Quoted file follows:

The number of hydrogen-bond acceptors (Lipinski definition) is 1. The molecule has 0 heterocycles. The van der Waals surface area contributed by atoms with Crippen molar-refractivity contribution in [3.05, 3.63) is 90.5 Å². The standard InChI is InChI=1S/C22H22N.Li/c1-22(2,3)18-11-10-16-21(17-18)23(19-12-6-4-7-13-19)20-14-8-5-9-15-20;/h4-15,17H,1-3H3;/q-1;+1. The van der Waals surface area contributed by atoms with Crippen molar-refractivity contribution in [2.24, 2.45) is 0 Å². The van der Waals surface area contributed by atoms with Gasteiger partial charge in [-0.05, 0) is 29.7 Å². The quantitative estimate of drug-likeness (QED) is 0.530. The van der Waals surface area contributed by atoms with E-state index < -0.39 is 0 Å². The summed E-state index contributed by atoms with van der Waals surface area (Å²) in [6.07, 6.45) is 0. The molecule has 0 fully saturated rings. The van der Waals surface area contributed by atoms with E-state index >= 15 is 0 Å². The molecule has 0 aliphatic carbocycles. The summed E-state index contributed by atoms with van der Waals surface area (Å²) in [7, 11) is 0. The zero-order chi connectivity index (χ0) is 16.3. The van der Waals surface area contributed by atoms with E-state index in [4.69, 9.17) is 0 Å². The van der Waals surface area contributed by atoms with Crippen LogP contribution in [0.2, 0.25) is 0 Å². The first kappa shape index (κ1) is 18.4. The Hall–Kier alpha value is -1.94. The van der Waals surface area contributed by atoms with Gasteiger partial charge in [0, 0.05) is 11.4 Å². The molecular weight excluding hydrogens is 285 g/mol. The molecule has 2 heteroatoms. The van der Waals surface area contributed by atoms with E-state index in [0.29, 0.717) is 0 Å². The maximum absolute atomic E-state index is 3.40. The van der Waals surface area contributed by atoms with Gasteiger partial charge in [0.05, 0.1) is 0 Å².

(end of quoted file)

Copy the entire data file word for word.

The number of hydrogen-bond acceptors (Lipinski definition) is 1. The molecule has 0 heterocycles. The van der Waals surface area contributed by atoms with Crippen molar-refractivity contribution in [3.05, 3.63) is 90.5 Å². The standard InChI is InChI=1S/C22H22N.Li/c1-22(2,3)18-11-10-16-21(17-18)23(19-12-6-4-7-13-19)20-14-8-5-9-15-20;/h4-15,17H,1-3H3;/q-1;+1. The van der Waals surface area contributed by atoms with Crippen molar-refractivity contribution in [2.24, 2.45) is 0 Å². The van der Waals surface area contributed by atoms with Gasteiger partial charge in [-0.05, 0) is 29.7 Å². The quantitative estimate of drug-likeness (QED) is 0.530. The van der Waals surface area contributed by atoms with E-state index < -0.39 is 0 Å². The summed E-state index contributed by atoms with van der Waals surface area (Å²) in [6.07, 6.45) is 0. The molecule has 0 fully saturated rings. The van der Waals surface area contributed by atoms with E-state index >= 15 is 0 Å². The molecule has 0 aliphatic carbocycles. The summed E-state index contributed by atoms with van der Waals surface area (Å²) in [7, 11) is 0. The zero-order chi connectivity index (χ0) is 16.3. The van der Waals surface area contributed by atoms with E-state index in [4.69, 9.17) is 0 Å². The van der Waals surface area contributed by atoms with Crippen LogP contribution in [0.2, 0.25) is 0 Å². The first kappa shape index (κ1) is 18.4. The Hall–Kier alpha value is -1.94. The van der Waals surface area contributed by atoms with Gasteiger partial charge in [0, 0.05) is 11.4 Å². The molecular weight excluding hydrogens is 285 g/mol. The molecule has 2 heteroatoms. The van der Waals surface area contributed by atoms with E-state index in [0.29, 0.717) is 0 Å². The maximum absolute atomic E-state index is 3.40. The van der Waals surface area contributed by atoms with Gasteiger partial charge in [0.05, 0.1) is 0 Å².